Revive – Evening of Music Making

Bringing the Community Together with Music

It is a sunny spring evening in Salford as the vibrant calls of African drums, bass riffs, clapping, and singing begin to sound out from the Revive Centre – a centre that provides support to refugees and people seeking asylum. I deliver music therapy sessions here every Wednesday morning, for service users who regularly attend the centre and also for those who have arrived to the drop-in advice service for the first time. 

Tonight is a jam night – an open music-making night for sharing music, dance, heritage and a feeling of community. Small heads are bobbing up and down outside the window as the jam gets underway, young children from the local housing estate intrigued by the unfolding event and excited to be invited in to join us. We are a mixed band sat in our circle; we are those who have suffered torture and fled our countries, those newly arrived and those seeking asylum. We are Nordoff Robbins music therapists and an English teacher who teaches at the centre every week. We are also service volunteers and their friends and families, members of the Just Youth team who work at the church opposite the centre and the inquisitive children who live nearby.

Our music-making is a joyous and excitable celebration of this diversity amongst our group. Performances have been suggested and group improvisations have grown from musical ideas emerging spontaneously around the circle. We’ve listened to an Arab rap performance. We’ve had a sprightly and (for some) completely new experience of Irish fiddles playing. We have sung, taught and learned Sudanese, Ukranian and Brazilian songs. Our night has ended with an energetic and spirited traditional Arab wedding dance. We moved round in a circle, kicking our feet over and up and finding ourselves weaving in and out of each other in a line, whilst spurred on by contagious drum rhythms, clapping and shouts. Opportunities have emerged within the music making for people to have their voices heard- to perform solos or sing with an accompanying band and to learn and value other people’s contributions, so that they too may feel that what they have shared is valuable.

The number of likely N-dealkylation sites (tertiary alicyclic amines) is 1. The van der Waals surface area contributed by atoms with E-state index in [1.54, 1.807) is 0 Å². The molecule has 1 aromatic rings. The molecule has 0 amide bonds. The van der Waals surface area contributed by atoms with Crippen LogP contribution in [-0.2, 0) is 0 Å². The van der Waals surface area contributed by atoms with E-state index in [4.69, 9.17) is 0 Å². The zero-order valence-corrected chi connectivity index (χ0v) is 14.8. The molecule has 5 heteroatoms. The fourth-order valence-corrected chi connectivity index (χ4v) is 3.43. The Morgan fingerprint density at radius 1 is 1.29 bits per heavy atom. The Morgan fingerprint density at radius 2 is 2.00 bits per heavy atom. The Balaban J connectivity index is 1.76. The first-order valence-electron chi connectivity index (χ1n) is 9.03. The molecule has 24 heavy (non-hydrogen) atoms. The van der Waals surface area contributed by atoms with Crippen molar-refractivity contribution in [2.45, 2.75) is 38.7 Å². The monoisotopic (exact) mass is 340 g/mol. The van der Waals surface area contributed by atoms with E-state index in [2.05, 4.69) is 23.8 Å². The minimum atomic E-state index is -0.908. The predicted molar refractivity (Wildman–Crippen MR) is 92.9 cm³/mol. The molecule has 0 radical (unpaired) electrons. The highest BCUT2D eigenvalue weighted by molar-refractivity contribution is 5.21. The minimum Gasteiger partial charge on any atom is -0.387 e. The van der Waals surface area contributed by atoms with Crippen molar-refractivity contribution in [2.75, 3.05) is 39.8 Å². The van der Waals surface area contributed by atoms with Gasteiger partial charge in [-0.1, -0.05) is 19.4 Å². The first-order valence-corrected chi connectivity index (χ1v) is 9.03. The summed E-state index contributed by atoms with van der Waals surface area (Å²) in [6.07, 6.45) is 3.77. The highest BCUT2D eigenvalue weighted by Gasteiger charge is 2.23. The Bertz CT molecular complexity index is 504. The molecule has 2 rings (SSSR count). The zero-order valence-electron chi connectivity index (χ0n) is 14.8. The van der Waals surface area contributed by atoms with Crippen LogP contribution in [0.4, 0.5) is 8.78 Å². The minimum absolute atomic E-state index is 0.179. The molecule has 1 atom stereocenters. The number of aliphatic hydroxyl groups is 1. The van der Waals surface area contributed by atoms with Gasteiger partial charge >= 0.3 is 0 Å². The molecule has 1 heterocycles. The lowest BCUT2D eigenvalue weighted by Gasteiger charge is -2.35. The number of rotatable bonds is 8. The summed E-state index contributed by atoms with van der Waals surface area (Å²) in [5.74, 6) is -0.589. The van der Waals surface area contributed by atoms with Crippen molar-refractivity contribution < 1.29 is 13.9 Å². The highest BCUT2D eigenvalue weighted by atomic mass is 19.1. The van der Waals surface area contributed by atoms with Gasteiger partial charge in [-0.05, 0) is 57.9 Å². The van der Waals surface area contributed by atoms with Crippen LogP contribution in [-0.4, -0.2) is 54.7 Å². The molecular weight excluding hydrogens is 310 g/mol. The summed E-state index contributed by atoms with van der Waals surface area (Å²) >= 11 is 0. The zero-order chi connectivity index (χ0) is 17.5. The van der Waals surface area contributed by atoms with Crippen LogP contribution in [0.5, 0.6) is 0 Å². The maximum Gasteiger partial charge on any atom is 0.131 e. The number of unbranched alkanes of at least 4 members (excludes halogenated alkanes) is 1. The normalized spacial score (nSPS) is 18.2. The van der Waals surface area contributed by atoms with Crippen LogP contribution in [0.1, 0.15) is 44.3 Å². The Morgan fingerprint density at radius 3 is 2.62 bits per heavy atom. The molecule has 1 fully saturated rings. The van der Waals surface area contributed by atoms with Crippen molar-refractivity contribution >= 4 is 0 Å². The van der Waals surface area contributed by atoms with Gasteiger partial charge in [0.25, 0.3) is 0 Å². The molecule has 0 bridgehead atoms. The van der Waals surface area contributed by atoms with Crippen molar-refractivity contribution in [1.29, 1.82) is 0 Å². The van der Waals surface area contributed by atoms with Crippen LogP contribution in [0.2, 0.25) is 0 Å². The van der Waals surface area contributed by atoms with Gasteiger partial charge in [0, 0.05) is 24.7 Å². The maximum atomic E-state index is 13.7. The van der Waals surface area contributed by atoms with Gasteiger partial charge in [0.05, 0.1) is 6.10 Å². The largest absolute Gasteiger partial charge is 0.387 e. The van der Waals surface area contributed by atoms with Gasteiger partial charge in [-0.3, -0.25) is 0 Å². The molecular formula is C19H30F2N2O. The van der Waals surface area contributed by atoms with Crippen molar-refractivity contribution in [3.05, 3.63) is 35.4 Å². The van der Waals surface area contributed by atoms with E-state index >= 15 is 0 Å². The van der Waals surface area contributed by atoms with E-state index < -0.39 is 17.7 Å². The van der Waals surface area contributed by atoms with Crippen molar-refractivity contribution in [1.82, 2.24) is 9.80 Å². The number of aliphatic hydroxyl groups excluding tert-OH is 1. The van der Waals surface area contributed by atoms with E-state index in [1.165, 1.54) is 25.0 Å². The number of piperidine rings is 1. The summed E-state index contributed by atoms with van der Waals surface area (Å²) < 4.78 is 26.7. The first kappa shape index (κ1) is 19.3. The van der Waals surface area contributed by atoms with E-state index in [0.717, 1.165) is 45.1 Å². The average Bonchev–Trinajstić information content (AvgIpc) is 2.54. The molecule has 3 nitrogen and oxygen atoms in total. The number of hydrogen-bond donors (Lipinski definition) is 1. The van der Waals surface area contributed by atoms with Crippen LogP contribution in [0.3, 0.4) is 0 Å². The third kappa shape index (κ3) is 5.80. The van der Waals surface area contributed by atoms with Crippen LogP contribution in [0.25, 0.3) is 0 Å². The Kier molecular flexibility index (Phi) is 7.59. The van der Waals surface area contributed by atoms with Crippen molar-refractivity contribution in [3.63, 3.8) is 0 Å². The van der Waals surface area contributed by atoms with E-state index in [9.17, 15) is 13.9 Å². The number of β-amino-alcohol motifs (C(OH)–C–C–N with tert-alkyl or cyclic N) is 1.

For most of the service-users I work with, experiences of having their voice heard, of feeling connected to the environment they find themselves in and of feeling valued by others can be truly rare. Many of those attending the centre are victims of torture and have lived surrounded by war and human rights atrocities. For a lot of refugees and asylum seekers living here, grief for the loss of friends and family, the trauma and severe anxiety brought by the past and concern for the future, are all still daily struggles. They may still feel as though they have little or no control over their lives, which means they are unable to meet their own fundamental needs. Many have expressed feeling isolated, lonely, and that it is difficult to navigate a life where you don’t speak the language and opportunities to learn by conversing with native speakers are hard to come by. Integration into their new society is a great worry for many who have told me that they can only spend their lives in their isolated communities made up of those from their countries, speaking in their own language. 

Whilst we gather together amidst the buzz and excitement for the group photograph at the end, it feels as though we are acknowledging an achievement, a shared achievement in nurturing the courage people have had to have their voices heard, an achievement in being able to listen, respect and value other people; a feeling of cherished connection and a celebration of humanity.